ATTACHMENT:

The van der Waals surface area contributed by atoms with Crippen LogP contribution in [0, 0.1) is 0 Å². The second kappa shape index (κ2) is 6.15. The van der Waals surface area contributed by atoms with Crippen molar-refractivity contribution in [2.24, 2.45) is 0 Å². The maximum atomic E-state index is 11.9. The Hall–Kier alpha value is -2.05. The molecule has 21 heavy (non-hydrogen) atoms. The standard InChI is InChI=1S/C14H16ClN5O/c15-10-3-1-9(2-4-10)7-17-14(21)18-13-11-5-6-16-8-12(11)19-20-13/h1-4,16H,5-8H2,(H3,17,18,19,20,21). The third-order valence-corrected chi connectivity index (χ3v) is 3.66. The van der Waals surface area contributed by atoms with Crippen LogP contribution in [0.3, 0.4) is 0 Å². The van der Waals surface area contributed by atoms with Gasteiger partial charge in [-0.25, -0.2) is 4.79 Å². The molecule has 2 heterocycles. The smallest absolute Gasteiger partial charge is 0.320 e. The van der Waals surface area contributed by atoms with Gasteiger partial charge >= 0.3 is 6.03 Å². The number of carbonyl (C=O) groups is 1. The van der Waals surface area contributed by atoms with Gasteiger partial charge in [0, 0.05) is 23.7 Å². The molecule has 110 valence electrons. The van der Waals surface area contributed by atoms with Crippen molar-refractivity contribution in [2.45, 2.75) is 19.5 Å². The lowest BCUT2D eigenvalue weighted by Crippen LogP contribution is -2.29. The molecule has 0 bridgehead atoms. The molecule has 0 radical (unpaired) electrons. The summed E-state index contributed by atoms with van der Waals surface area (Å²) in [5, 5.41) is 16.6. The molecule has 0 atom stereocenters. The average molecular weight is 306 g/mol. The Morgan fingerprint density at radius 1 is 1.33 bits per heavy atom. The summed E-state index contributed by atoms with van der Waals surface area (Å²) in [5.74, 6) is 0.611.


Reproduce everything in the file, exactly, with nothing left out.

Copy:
The van der Waals surface area contributed by atoms with Crippen LogP contribution in [0, 0.1) is 0 Å². The second kappa shape index (κ2) is 6.15. The van der Waals surface area contributed by atoms with Crippen molar-refractivity contribution in [2.24, 2.45) is 0 Å². The maximum atomic E-state index is 11.9. The Hall–Kier alpha value is -2.05. The molecule has 21 heavy (non-hydrogen) atoms. The standard InChI is InChI=1S/C14H16ClN5O/c15-10-3-1-9(2-4-10)7-17-14(21)18-13-11-5-6-16-8-12(11)19-20-13/h1-4,16H,5-8H2,(H3,17,18,19,20,21). The third-order valence-corrected chi connectivity index (χ3v) is 3.66. The van der Waals surface area contributed by atoms with Crippen LogP contribution in [0.3, 0.4) is 0 Å². The van der Waals surface area contributed by atoms with Gasteiger partial charge in [-0.25, -0.2) is 4.79 Å². The molecule has 2 heterocycles. The smallest absolute Gasteiger partial charge is 0.320 e. The van der Waals surface area contributed by atoms with Gasteiger partial charge >= 0.3 is 6.03 Å². The number of carbonyl (C=O) groups is 1. The van der Waals surface area contributed by atoms with Gasteiger partial charge in [0, 0.05) is 23.7 Å². The molecule has 110 valence electrons. The van der Waals surface area contributed by atoms with Crippen molar-refractivity contribution in [2.45, 2.75) is 19.5 Å². The lowest BCUT2D eigenvalue weighted by Crippen LogP contribution is -2.29. The molecule has 0 bridgehead atoms. The molecule has 0 radical (unpaired) electrons. The summed E-state index contributed by atoms with van der Waals surface area (Å²) in [5, 5.41) is 16.6. The molecule has 0 atom stereocenters. The average molecular weight is 306 g/mol. The Morgan fingerprint density at radius 1 is 1.33 bits per heavy atom. The summed E-state index contributed by atoms with van der Waals surface area (Å²) in [5.74, 6) is 0.611.